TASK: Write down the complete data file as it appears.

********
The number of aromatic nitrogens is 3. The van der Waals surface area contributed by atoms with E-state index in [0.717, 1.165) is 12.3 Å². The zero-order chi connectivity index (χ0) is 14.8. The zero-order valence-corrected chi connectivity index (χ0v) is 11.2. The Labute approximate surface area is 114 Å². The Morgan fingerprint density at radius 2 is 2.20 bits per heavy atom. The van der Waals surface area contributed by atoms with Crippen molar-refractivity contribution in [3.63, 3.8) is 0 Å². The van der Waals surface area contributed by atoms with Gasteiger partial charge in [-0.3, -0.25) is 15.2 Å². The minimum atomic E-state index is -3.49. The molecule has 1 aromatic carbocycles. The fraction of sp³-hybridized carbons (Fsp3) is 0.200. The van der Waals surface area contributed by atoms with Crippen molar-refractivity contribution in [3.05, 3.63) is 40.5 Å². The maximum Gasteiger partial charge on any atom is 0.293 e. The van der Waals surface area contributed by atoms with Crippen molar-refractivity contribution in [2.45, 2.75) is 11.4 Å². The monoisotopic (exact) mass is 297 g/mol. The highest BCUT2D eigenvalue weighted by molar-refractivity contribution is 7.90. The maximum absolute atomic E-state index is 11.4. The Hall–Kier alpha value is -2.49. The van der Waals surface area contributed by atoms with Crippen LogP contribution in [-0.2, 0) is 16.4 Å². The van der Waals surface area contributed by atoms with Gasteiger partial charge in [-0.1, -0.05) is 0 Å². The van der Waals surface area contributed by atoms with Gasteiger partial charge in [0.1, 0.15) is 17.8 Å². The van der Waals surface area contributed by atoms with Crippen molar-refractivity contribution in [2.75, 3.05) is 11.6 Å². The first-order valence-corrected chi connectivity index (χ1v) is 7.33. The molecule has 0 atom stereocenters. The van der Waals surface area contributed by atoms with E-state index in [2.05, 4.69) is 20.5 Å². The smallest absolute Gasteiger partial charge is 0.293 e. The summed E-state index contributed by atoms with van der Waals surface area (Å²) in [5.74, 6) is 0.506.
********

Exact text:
The number of aromatic nitrogens is 3. The van der Waals surface area contributed by atoms with E-state index in [0.717, 1.165) is 12.3 Å². The zero-order chi connectivity index (χ0) is 14.8. The zero-order valence-corrected chi connectivity index (χ0v) is 11.2. The Labute approximate surface area is 114 Å². The Morgan fingerprint density at radius 2 is 2.20 bits per heavy atom. The van der Waals surface area contributed by atoms with Crippen molar-refractivity contribution in [3.63, 3.8) is 0 Å². The van der Waals surface area contributed by atoms with Gasteiger partial charge in [-0.3, -0.25) is 15.2 Å². The minimum atomic E-state index is -3.49. The molecule has 1 aromatic carbocycles. The fraction of sp³-hybridized carbons (Fsp3) is 0.200. The van der Waals surface area contributed by atoms with Crippen molar-refractivity contribution in [3.05, 3.63) is 40.5 Å². The maximum Gasteiger partial charge on any atom is 0.293 e. The van der Waals surface area contributed by atoms with Crippen molar-refractivity contribution in [2.45, 2.75) is 11.4 Å². The monoisotopic (exact) mass is 297 g/mol. The highest BCUT2D eigenvalue weighted by molar-refractivity contribution is 7.90. The maximum absolute atomic E-state index is 11.4. The Hall–Kier alpha value is -2.49. The van der Waals surface area contributed by atoms with Crippen LogP contribution in [-0.2, 0) is 16.4 Å². The van der Waals surface area contributed by atoms with Gasteiger partial charge in [-0.1, -0.05) is 0 Å². The van der Waals surface area contributed by atoms with Gasteiger partial charge in [0.1, 0.15) is 17.8 Å². The van der Waals surface area contributed by atoms with Crippen molar-refractivity contribution in [2.75, 3.05) is 11.6 Å². The first-order valence-corrected chi connectivity index (χ1v) is 7.33. The molecule has 0 atom stereocenters. The van der Waals surface area contributed by atoms with E-state index in [2.05, 4.69) is 20.5 Å². The smallest absolute Gasteiger partial charge is 0.293 e. The summed E-state index contributed by atoms with van der Waals surface area (Å²) in [5.74, 6) is 0.506.